What I’m Reading | James K. Scott
President, Punahou School

Q&A with Christine Thomas
December 2007

-What are you reading?

Currently I have two books going. One is titled Encore: Finding Work that Matters in the Second Half of Life by Mark Freedman, and it’s about baby-boomers retiring and finding work that matters and finding work that matters in the second half of their life. I’m actually reading it with several other people who run non-profits about how the workforce is going to be changed—looking at possibilities for individuals but all also for companies. Every so often I get to read fiction so I’m reading a book called “Aloft” by Chang Rae Lee—it’s a book in common we’re reading with the English Department here, and it’s about a guy living in the suburbs of Long Island in a middle-age crisis. So a lot of adult males will relate to this.

There’s also a book called “A Whole New Mind: Why Right-Brainers Will Rule the Future” by Daniel Pink and in it he talks about the rise of right brain thinkers–looking at patterns and systems and nuances—those are not usually the skills awarded in schools. And then over the summer “The Audacity of Hope: Thoughts on Reclaiming the American Dream” by Barack Obama. It’s been on my bookshelf for a couple of years and I finally got around to it. And a book called “Moneyball: The Art of Winning an Unfair Game” by Michael Lewis. On the surface it’s a baseball book. It’s fun for me as a former baseball player, but it’s a new way of evaluating talent, or people resources.

-Where did you discover it?

When we new that [Lee] was coming I wanted to read his books. When I first met him at Princeton a year ago he gave me the book “Aloft” personally with his signature so I felt I needed to read it before he came. And “Encore” was sent to me by Robert Witt who is the head of the Hawai`i Associate of Independent Schools—we’re just reading it with a group of school heads and nonprofits. And the other person who recommended it was Calvin Takeda who is the head of the Hawai`i Community Foundation, and former head of The Nature Conservancy.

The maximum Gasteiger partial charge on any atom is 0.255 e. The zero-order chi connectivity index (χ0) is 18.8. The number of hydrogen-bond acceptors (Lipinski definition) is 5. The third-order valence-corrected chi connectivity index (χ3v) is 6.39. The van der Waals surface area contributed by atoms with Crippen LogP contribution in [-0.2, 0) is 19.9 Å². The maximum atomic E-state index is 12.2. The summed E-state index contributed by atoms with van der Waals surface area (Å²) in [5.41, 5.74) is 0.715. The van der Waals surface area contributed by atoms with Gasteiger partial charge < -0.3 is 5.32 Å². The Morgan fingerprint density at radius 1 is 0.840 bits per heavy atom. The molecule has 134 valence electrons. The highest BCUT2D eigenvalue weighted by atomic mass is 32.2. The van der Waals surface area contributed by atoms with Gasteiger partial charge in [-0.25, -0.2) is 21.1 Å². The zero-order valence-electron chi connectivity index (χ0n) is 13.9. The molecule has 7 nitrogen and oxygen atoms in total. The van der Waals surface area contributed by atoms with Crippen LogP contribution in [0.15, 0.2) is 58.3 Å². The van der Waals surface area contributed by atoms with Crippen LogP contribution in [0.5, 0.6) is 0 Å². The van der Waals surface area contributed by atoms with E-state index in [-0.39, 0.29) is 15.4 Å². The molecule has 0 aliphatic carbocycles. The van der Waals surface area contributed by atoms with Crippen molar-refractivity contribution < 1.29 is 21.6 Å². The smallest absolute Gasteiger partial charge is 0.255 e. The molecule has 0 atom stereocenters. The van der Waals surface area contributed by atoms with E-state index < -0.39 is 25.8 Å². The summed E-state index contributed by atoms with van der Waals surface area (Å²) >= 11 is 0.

-What do you like about Freedman’s and Lee’s books?

“Encore” is just giving me a different way to view the demographic transitions in the faculty. So what’s happening for us in schools with the retirement of the baby boomers is you have this massive teacher shortage that’s upon us. This has given me ways to reframe this—maybe some of those baby boomers will be working longer but in a different way through mentoring or other ways. For those who are retiring it’s a way to reframe retirement. And most of my reading list is nonfiction so “Aloft” is a nice treat.

-Do these stories about people in transition help you envision how Punahou students and faculty can model and promote environmental sustainability?

I think 80 percent of our budget is the people costs of running the organization. And 80 percent of my time is filled with people issues. In my position I have to rise above the day-to-day and think more strategically and creatively about the issues, and as I do I can help force other people to do the same. I think even though sustainability is a thrust for us, something like “A Whole New Mind” actually fits into that. We’re trying not just to change kids’ behavior, but for them to see systems and the interdependence of systems and for them to become not just recyclers but more inventive and innovative and resourceful about how they might do things differently. We’re producing the next generation of change agents not just the next generation of consumers. If we can get from a 5-year-old to an 18-year-old to a 50-year-old faculty member to think about the interdependence of systems then you’re really changing how people conceptualize the world.

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